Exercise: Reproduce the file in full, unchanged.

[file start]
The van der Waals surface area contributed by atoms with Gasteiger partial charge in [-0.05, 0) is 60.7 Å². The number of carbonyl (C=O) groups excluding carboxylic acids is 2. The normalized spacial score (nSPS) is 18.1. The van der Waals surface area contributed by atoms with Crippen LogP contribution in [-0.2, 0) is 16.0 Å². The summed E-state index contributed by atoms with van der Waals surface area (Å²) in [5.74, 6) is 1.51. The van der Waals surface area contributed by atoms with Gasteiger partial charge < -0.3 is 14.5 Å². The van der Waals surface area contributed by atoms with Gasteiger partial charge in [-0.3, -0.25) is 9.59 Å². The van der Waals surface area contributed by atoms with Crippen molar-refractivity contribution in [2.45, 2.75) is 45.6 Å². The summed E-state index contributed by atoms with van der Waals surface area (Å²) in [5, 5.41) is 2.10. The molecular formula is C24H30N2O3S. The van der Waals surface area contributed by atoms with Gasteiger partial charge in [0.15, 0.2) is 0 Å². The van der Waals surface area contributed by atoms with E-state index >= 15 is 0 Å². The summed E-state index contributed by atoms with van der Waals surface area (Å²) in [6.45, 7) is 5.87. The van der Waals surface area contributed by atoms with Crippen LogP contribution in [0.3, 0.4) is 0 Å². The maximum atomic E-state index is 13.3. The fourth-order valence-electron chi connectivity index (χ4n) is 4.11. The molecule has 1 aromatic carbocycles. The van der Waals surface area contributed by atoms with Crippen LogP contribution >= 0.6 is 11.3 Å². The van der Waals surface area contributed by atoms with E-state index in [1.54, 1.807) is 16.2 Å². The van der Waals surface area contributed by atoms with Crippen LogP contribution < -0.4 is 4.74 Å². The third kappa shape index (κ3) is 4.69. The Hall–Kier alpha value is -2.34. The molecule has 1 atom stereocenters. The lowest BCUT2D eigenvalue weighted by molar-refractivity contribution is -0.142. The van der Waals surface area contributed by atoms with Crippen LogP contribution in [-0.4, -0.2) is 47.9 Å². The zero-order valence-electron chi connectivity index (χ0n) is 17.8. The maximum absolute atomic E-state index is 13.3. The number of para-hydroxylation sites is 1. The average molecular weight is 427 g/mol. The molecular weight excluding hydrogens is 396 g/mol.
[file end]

The van der Waals surface area contributed by atoms with Gasteiger partial charge in [-0.05, 0) is 60.7 Å². The number of carbonyl (C=O) groups excluding carboxylic acids is 2. The normalized spacial score (nSPS) is 18.1. The van der Waals surface area contributed by atoms with Crippen LogP contribution in [-0.2, 0) is 16.0 Å². The summed E-state index contributed by atoms with van der Waals surface area (Å²) in [5.74, 6) is 1.51. The van der Waals surface area contributed by atoms with Gasteiger partial charge < -0.3 is 14.5 Å². The van der Waals surface area contributed by atoms with Gasteiger partial charge in [-0.3, -0.25) is 9.59 Å². The van der Waals surface area contributed by atoms with Crippen molar-refractivity contribution in [2.45, 2.75) is 45.6 Å². The summed E-state index contributed by atoms with van der Waals surface area (Å²) in [5, 5.41) is 2.10. The molecular formula is C24H30N2O3S. The van der Waals surface area contributed by atoms with Gasteiger partial charge in [0.15, 0.2) is 0 Å². The van der Waals surface area contributed by atoms with E-state index >= 15 is 0 Å². The summed E-state index contributed by atoms with van der Waals surface area (Å²) in [6.45, 7) is 5.87. The van der Waals surface area contributed by atoms with Crippen LogP contribution in [0.3, 0.4) is 0 Å². The maximum atomic E-state index is 13.3. The fourth-order valence-electron chi connectivity index (χ4n) is 4.11. The molecule has 1 aromatic carbocycles. The van der Waals surface area contributed by atoms with Crippen LogP contribution >= 0.6 is 11.3 Å². The van der Waals surface area contributed by atoms with E-state index in [1.54, 1.807) is 16.2 Å². The van der Waals surface area contributed by atoms with Crippen LogP contribution < -0.4 is 4.74 Å². The third kappa shape index (κ3) is 4.69. The Hall–Kier alpha value is -2.34. The molecule has 1 atom stereocenters. The lowest BCUT2D eigenvalue weighted by molar-refractivity contribution is -0.142. The van der Waals surface area contributed by atoms with Crippen LogP contribution in [-0.4, -0.2) is 47.9 Å². The zero-order valence-electron chi connectivity index (χ0n) is 17.8. The maximum absolute atomic E-state index is 13.3. The number of para-hydroxylation sites is 1. The average molecular weight is 427 g/mol. The molecular weight excluding hydrogens is 396 g/mol.